The board of directors of the Brownstown Chamber of Commerce rarely has to dig too deeply to find someone worthy of the Lifetime Achievement Award.

This year was no different, as it went to the person who has been teaching music to thousands of students at the high school and middle school since 1975.

Jan Willey, however, was surprised she had been picked for the chamber’s top award, presented during the organization’s annual dinner meeting Thursday night at Pewter Hall.

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“It has been wonderful, and it has gone fast. Forty years has gone very, very fast,” she said. “And it’s now a new journey. I appreciate it very much.”

Willey announced her retirement as music teacher earlier this year. She also directed the high school’s annual musical for the 40 years she was at the school and for five years as a student.

Carl Shake and Sean Hildreth with the Jackson County Bicentennial Committee spoke about that group’s work, which includes the opening of a Bicentennial Headquarters at 202 S. Main St. in Brownstown. Both men talked about the need for volunteers to help organize celebrations of the 200th birthdays of the county, town and state in 2016.

As a recruiting tool, an open house, featuring wine and cheese, has been planned for 6 to 8 p.m. Thursday at the headquarters.

Hildreth said one of the first activities planned for 2016 will be a ball with big-band music, dance lessons and a silent auction. That event will be Jan. 1, the 200th birthday of the county. Tickets will be available in a month or so, Hildreth said.

During the awards presentation, Jackie Hill with Jackson County Industrial Development Corp. talked about how that organization’s board of directors recently completed a strategic three-year plan.

“And one of the focus points that came out of that plan was to concentrate on the development of shovel-ready sites in the county and specific high emphasis placed on sites in Brownstown,” she said.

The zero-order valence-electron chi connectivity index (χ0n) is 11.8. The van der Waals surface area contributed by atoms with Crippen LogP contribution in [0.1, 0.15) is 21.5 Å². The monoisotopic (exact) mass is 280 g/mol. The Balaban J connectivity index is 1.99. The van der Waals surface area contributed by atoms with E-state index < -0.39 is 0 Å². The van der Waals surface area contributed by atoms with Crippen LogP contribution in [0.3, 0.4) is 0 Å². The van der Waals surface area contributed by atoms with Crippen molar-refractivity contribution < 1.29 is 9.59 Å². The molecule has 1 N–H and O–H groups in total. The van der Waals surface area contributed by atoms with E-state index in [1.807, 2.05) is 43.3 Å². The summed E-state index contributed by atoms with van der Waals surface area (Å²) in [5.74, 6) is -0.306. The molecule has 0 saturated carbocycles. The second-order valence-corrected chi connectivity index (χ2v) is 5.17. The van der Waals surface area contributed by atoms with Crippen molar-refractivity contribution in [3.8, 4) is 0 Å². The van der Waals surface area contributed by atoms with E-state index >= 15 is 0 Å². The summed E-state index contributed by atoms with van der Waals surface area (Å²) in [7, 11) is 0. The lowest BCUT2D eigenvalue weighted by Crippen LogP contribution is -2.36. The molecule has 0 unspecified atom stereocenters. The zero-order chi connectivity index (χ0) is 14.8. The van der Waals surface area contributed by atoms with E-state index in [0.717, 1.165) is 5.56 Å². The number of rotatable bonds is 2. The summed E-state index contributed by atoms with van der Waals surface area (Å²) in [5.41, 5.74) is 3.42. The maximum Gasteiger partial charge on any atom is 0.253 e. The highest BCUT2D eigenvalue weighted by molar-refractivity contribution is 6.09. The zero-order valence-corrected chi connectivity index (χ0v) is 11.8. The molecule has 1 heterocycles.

Hill then presented the Teacher of the Year award to Brownstown Central High School teacher Robin Perry and recognized Brownstown Central student Clint Singer for winning the Maverick Challenge at the county level and placing second in the regional competition at Columbus. Singer won $3,800 for his efforts.

Hill, who is the county coordinator for the challenge, said Perry has been involved with the challenge since it began in Jackson County in 2011, and students at Brownstown Central have earned $18,650 under her direction.

Hill said teachers such as Perry have the job of keeping students competing in the challenge focused and on schedule.

The chamber’s other award winners were Amanda Stuckwisch, who was named Teen Citizen of the Year, and Debra Schill, a certified public accountant from Crothersville with an office in Brownstown.

Stuckwisch’s parents, Ed and Sara Stuckwisch, accepted the award for their daughter, who is overseas at this time. Amanda, who graduated from Brownstown Central this spring, plans to attend Purdue University in the fall.

Stuckwisch has been involved in 4-H, FFA, National Honor Society, volleyball, community service projects and activities at her church, board President Kim Cooper said.

“She is involved in so many activities,” Cooper said. “And in almost every one, she’s on the executive board. She’s a busy kid.”

Schill, a Brownstown native who moved to Crothersville more than three decades ago, said opening an office in Brownstown has been good for business and allowed her to renew connections with people she knew while growing up.

Cooper also talked about the past year’s chamber activities before handing the reins of the board to new president Arann Banks. Banks then introduced new board members Jeff Morning, Greg Walker, Hope Sitterding, Missy Bane, Todd Stinson and Todd Darlage.

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Aubrey Woods is editor of The (Seymour) Tribune. He can be reached at awoods@tribtown.com or 812-523-7051.